XSEDE Starts a New Era

NSF announces details for new XSEDE 2.0 phase

The US National Science Foundation has announced a $110 million grant to XSEDE (the Extreme Science and Engineering Discovery Environment) to “provide services and support for advanced computational and data-enabled research at the forefront of science and engineering.” The grant is basically a five-year plan for XSEDE to expand and develop HPC services for the US research community.

The award marks a new era in the development of XSEDE. This new “XSEDE 2.0” phase calls for the organization to take the lead on:

  • Managing and delivering services for a portfolio of supercomputers and high-end visualization and data analysis resources to address increasingly diverse scientific and engineering challenges.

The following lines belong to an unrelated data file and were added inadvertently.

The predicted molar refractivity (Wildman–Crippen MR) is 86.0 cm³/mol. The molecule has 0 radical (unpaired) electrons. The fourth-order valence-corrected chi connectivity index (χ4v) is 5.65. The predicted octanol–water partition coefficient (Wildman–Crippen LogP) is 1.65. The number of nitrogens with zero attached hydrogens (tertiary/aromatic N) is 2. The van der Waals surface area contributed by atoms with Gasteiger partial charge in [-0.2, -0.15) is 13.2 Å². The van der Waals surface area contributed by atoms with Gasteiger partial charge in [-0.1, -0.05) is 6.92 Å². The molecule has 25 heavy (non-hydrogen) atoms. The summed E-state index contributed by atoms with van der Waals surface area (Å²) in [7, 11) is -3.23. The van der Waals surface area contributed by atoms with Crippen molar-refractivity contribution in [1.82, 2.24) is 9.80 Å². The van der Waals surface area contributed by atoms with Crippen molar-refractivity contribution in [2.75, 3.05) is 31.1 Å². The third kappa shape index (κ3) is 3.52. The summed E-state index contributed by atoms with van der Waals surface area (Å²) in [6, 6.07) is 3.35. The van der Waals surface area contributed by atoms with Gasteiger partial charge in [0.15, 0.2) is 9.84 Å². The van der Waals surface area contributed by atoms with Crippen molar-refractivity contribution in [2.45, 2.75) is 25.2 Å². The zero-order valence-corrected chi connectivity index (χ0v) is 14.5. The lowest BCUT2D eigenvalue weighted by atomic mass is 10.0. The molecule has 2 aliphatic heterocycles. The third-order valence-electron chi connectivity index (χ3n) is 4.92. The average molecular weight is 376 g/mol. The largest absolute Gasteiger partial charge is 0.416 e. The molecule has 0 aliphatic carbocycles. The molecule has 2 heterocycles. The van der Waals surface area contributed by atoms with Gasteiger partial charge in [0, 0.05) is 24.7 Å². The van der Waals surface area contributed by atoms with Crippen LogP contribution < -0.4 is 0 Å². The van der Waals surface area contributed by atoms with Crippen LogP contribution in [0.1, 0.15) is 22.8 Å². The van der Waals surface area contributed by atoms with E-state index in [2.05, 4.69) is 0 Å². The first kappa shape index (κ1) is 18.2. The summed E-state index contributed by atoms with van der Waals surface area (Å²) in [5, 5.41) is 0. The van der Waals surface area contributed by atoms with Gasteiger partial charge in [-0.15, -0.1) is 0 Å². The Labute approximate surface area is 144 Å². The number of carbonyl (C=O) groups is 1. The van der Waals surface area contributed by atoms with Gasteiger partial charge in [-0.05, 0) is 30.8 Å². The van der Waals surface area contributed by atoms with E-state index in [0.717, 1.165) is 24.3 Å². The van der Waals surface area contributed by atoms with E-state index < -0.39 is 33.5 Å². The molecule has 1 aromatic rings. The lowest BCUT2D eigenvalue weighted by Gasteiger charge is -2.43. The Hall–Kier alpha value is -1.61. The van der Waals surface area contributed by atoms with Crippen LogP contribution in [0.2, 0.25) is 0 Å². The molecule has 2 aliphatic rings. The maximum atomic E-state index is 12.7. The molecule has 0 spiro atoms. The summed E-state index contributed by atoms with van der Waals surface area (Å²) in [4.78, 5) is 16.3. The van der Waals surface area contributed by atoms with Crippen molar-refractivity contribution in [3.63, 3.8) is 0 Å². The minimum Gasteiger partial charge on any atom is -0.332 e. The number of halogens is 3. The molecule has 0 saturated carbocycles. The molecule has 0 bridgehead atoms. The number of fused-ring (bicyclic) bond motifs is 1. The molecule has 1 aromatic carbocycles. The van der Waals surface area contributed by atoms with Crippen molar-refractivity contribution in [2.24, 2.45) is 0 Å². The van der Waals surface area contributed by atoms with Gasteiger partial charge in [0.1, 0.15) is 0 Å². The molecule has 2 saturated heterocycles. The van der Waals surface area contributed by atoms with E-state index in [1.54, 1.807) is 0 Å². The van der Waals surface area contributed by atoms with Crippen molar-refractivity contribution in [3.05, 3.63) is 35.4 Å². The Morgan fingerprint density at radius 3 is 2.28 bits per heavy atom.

• Managing the allocation process by which researchers access advanced computing resources and continuing to improve and innovate this process in alignment with new research access workflows and new resources.
  • Building on the XSEDE tradition of outstanding user services, engaging a new generation of diverse computational researchers through education, training, outreach activities, and connecting to campus HPC communities to help researchers access local and national resources.
  • Offering extended collaborative support services that pair XSEDE computational or software engineering experts with domain scientists to strengthen a project or develop a tool needed to advance research.
  • Continuing to operate and improve XSEDE's integrated HPC capability at a national scale, providing a one-stop-shop experience for users across the XSEDE-coordinated cyberinfrastructure ecosystem.

The XSEDE community is led by the National Center for Supercomputing Applications at the University of Illinois and 18 partner institutions. XSEDE offers HPC resources and services to students and research scientists. For more information on working with XSEDE, see the project website.